Jays/Phillies Halladay deals – who wins?

Since the buffoons that get tv time on TSN couldn’t be bothered with actual insight yesterday, it’s left to the online world to do the real number crunching so a proper discussion can take place as to whether or not the Phillies deals are enough for the Doc.

The Facts:

Jays asked for Happ, Drabek, and Brown.  Phillies countered with Happ, Taylor, Carrasco, and Donald.

To determine if either deal is enough, we have to determine the value of Halladay’s upcoming season and a half (his contract is up after 2010) to the Phillies vs the value of the prospects coming in return to the Jays.

Roy first.  To determine his value we have to determine how much he costs vs what his expected return will be.

Jays have 40% of their schedule left for 2009.  Roy makes 14.25 million this season.  That means he is still owed 5.7 million for the rest of 2009.  In 2010 his salary is 15.8 million, for a total salary commitment of 21.5 million.  This is per Cot’s Baseball Contracts excellent salary site.

Now we need to determine his expected return.  Wins Above Replacement (WAR) is the right stat for the job.  It measures how many wins a player contributes each season above the level of an easily available replacement player. Fangraphs Roy Halladay page has the info we need. It show’s that the Doc has accounted for 5.0 WAR already this year. So for the remaining 40% of the season a team should expect him to produce 3.3 WAR. Since it looks like he’s going to make his Seattle start in a Jays uniform this week and since he’ll probably be ever so slightly less productive for the rest of the year (he’s having a massively good year), we’ll call it 3.0 Wins Above Replacement that the team acquiring Doc can expect to get out of him till the end of this season. Next year we’ll assume he has a slightly less stellar year, inline with his career stats, and give him 6.5 WAR for 2010. For a grand total of 9.5 Wins that Doc’s new team can expect him to contribute to their cause.

How much are those wins worth? Based on the 2009 price for Free Agent’s, we know that each point of WAR is worth approximately 4.5 million. But that number comes from averaging long term deals, where there is a much higher risk premium (chance the player could get injured/performance tails off) for the team. Since Halladay’s deal only has 1.5 years left, the risk premium is much much reduced. A good estimate for this shorter term is 5.5 million/point of WAR. So he’s worth 5.5 million/Win times 9.5 Wins. Which gives us a value of 52.9 million.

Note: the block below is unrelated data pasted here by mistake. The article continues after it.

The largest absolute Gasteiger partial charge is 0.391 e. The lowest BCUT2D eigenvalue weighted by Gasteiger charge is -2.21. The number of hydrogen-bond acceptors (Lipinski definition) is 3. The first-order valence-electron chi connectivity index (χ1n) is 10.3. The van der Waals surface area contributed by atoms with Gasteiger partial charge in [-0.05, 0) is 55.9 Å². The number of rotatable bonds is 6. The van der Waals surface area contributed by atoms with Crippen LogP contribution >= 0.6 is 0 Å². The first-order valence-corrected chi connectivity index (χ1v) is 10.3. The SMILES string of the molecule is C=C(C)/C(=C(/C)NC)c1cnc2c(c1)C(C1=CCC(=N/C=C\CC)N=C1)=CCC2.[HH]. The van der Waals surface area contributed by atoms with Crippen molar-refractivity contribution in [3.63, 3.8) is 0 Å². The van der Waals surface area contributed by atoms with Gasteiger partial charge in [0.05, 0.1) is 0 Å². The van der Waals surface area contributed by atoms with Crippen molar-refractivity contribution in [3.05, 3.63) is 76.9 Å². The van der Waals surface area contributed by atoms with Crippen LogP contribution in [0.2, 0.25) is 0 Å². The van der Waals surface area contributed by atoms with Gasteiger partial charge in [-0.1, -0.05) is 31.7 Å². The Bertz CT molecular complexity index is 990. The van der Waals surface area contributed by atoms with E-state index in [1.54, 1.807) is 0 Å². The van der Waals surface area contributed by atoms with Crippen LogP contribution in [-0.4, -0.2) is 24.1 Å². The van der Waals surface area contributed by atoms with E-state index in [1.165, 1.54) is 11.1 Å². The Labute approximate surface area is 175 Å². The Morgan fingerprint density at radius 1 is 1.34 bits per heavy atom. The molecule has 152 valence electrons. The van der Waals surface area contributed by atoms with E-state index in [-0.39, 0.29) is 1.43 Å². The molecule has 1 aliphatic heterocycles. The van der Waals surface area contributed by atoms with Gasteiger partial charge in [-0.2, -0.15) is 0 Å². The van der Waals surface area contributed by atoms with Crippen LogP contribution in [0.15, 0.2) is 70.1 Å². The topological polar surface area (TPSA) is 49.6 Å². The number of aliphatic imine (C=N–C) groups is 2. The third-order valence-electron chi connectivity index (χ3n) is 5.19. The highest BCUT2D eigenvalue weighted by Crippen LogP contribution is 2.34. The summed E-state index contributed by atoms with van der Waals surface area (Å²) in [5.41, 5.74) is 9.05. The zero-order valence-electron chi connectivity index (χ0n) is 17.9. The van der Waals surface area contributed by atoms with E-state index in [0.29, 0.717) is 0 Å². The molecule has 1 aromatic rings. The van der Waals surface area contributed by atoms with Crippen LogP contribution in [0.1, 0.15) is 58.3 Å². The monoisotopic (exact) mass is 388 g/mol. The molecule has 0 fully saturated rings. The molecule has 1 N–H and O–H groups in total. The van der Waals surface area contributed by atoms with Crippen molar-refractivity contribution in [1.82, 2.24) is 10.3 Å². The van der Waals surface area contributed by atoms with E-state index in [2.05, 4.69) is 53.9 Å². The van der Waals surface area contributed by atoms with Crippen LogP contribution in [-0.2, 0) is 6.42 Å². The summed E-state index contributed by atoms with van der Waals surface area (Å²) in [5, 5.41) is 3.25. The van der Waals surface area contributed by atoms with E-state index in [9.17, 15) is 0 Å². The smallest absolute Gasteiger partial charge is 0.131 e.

We also have to factor in that if he walks from the Philliles to free agency at the end of 2010, they would receive two TYPE A draft pics in compensation (assuming they offered him arbitration, and they would). The value of those picks is approximately 8 million, per Hardball times draft research.

Lastly we need to in some fashion account for the extra revenue that Halladay’s new team stands to reap from making the playoffs due to his adding 3 Wins to their record. Right now the Phillies chances of making the playoffs are estimated to be 77% by Baseball Prospectus and 88% by Beyond the Box Score. Let’s split the difference and call their chances of playing in October 83%. So how much more likely will the Phillies be to make the playoffs if they pick up Roy? Again, per Beyond the Box Score, the three wins Roy is likely to add to the Phillies increase their post season chances by 10%. So that would give them an all but uncatchable (sorry Mets) 93% likelyhood of playing in October.

So how much is post season play worth? Baseball Prospectus’ Nate Silver did some excellent work on this very question in the BP book Baseball Between the Numbers. Taking into account direct gate increases in the post season and all the ancillary revenue going forward, Nate estimated 25 million in extra value for a given team by making the playoffs.

So with no Halladay the Phillies have an 83% shot at 25 million, which equals 20.75 million.
With Halladay they increase that to a 93% shot at 25 million, which equals 23.25 million. The difference is how much Halladay contributes to their chances of lapping up all that post season cash. 2.5 million.